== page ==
Monday, November 20, 2006

Neanderthal's Fossil Yields Bits Of Elusive DNA

A tiny fossil fragment from a Neanderthal man who lived and died 38,000 years ago has yielded the first snippets ever discovered of the extinct creature's crucial genes -- and they show that the species was strikingly identical to our own human ancestors.

The achievement marks the start of a major effort to learn whether those heavy-browed, thickset, primitive Neanderthals succumbed to overwhelming waves of more gracefully built and sophisticated modern people or whether human and Neanderthal genes merged through generations of interbreeding.

That controversy has long been vigorously debated among researchers, but the scientists who have analyzed the first samples of the man's DNA say they see no clear evidence so far that the two did in fact interbreed.

They hope to complete a true Neanderthal Genome Project -- one similar to the historic, now-completed Human Genome Project -- within two years. Recovering all the genes and seeing where and how they differ from modern humans is vital to understanding the history of human evolution.

"We're clearly at the dawn of the era of Neanderthal genomics," said geneticist Edward Rubin, who led one of two teams of scientists that are reporting on their DNA discoveries this week. "It's like cracking the code of hieroglyphics to learn about the everyday life of the ancient Egyptians."

To find their elusive genetic material, the two teams of scientists teased the first "base pairs" -- the chemical building blocks of DNA -- from the fossilized thighbone of a Neanderthal man who had lived in a cave named Vindija near Vilna in what is now Croatia.

Rubin, director of the Department of Energy's Joint Genome Institute in Walnut Creek, and his team are publishing their results in the American journal Science on Friday. The other group, headed by Svante Paabo of the Max Planck Institute for Evolutionary Biology in Leipzig, Germany, is reporting its findings Thursday in the British journal Nature.

Both Rubin and Paabo, who collaborated on much of the work, also described their results in a joint teleconference with reporters Wednesday.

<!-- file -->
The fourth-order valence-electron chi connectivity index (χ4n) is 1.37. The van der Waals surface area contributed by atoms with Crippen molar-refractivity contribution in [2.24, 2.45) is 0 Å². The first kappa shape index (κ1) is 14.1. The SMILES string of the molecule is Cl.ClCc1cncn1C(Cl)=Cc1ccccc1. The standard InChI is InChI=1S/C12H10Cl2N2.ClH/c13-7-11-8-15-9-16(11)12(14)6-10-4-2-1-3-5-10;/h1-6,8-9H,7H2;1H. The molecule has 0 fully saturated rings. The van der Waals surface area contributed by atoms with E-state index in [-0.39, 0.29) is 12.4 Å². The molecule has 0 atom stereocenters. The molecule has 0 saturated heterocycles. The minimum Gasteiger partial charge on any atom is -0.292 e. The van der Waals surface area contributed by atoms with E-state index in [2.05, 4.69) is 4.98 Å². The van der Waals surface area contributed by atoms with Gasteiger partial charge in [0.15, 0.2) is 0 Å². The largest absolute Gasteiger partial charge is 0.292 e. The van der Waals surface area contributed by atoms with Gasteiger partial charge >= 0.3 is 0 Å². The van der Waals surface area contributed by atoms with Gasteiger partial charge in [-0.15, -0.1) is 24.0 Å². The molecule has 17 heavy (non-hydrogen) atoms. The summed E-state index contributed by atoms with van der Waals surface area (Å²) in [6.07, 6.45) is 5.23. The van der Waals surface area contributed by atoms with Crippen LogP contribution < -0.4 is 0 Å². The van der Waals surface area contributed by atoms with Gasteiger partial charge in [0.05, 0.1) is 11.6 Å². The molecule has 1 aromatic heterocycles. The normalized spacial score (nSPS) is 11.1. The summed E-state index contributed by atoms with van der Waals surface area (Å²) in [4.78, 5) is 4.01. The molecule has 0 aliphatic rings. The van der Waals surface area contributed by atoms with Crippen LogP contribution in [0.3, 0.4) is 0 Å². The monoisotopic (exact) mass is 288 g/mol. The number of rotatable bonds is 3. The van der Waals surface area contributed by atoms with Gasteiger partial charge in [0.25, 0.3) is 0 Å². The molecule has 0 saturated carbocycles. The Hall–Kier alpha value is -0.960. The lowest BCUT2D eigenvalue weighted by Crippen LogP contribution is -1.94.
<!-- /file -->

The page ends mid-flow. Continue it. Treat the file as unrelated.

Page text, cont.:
The Rubin team, including postdoctoral fellow James Noonan and other scientists from the Lawrence Berkeley National Laboratory, determined the sequence of more than 65,000 base pairs of DNA from the Neanderthal femur, eliminated all the contaminating genetic material from countless microbes that had invaded the rotted bone, and analyzed the remaining material closely. The group also used bacteria to clone the Neanderthal DNA and increase the yield of useful material for analysis.

Paabo's team, whose co-leader was Richard Green of the Planck Institute, analyzed a million base pairs of DNA from the same fossil, using a new high-speed sequencing technology developed by 454 Life Sciences, a Connecticut biotech firm that Rubin's group also used for part of its work.

The fossil bone both groups shared yielded only a tiny bit of useful material -- no more than 200 milligrams, Paabo said -- less than the weight of a melon seed. But that was enough to tease out the DNA, analyze the base pairs and compare their sequences to chimpanzee and human DNA. Then they created a "molecular clock" based on genetic mutation rates that gave the teams their timetables for the history of the two species.

Deciphering all the Neanderthal genes, Rubin said, "will act as a DNA time machine," revealing their nature, their evolution and their relation to the modern humans who supplanted them.

The Rubin team has already recovered DNA from a 40,000-year-old fossil cave bear that lived at the same time as the Neanderthals, and that discovery, reported last year, encouraged his colleagues to move on to the Neanderthal mission, he said.

Even the meager trove of Neanderthal DNA that the two teams recovered from the single fossil bone shows that the genes of Neanderthals and humans are more than 99.5 percent identical, Rubin said.

According to their DNA analysis, the last common ancestor of Neanderthals and humans lived about 700,000 years ago, and the ancestral populations of humans and Neanderthals diverged and split into distinct species about 370,000 years ago -- well before the evolution of anatomically modern humans and a long, long time before the fossil man whose DNA Rubin and Paabo analyzed.

Paabo's group calculated a somewhat different time for the split between the two groups of people: The separation, he reported, probably occurred on average about 516,000 years ago. But the difference between the two divergent times was well within the "error bars" of their calculations, the two team leaders agreed.

The DNA material in the tiny sample of fossil bone came mostly from the Neanderthal's Y chromosome, a sure indication that their creature was a male, they said.

Despite both teams' insistence that they see no clear evidence of interbreeding in the Neanderthal or human DNA, one noted anthropologist who was not part of the work disagreed.

Milford Wolpoff of the University of Michigan called the two reports "the most exciting advance in understanding the Neanderthal world." But he pointed to one suggestion in the Paabo report that said "gene flow may have occurred predominantly from modern human males into Neanderthals."

In a burst of enthusiasm, Wolpoff said, "There is no other explanation for this kind of gene flow, and it's unequivocal evidence for interbreeding."


At 8:11 PM, Blogger Elmer's Brother said...

there are some who believe neanderhtal man was a homo sapien who may have suffered from a form of rickets


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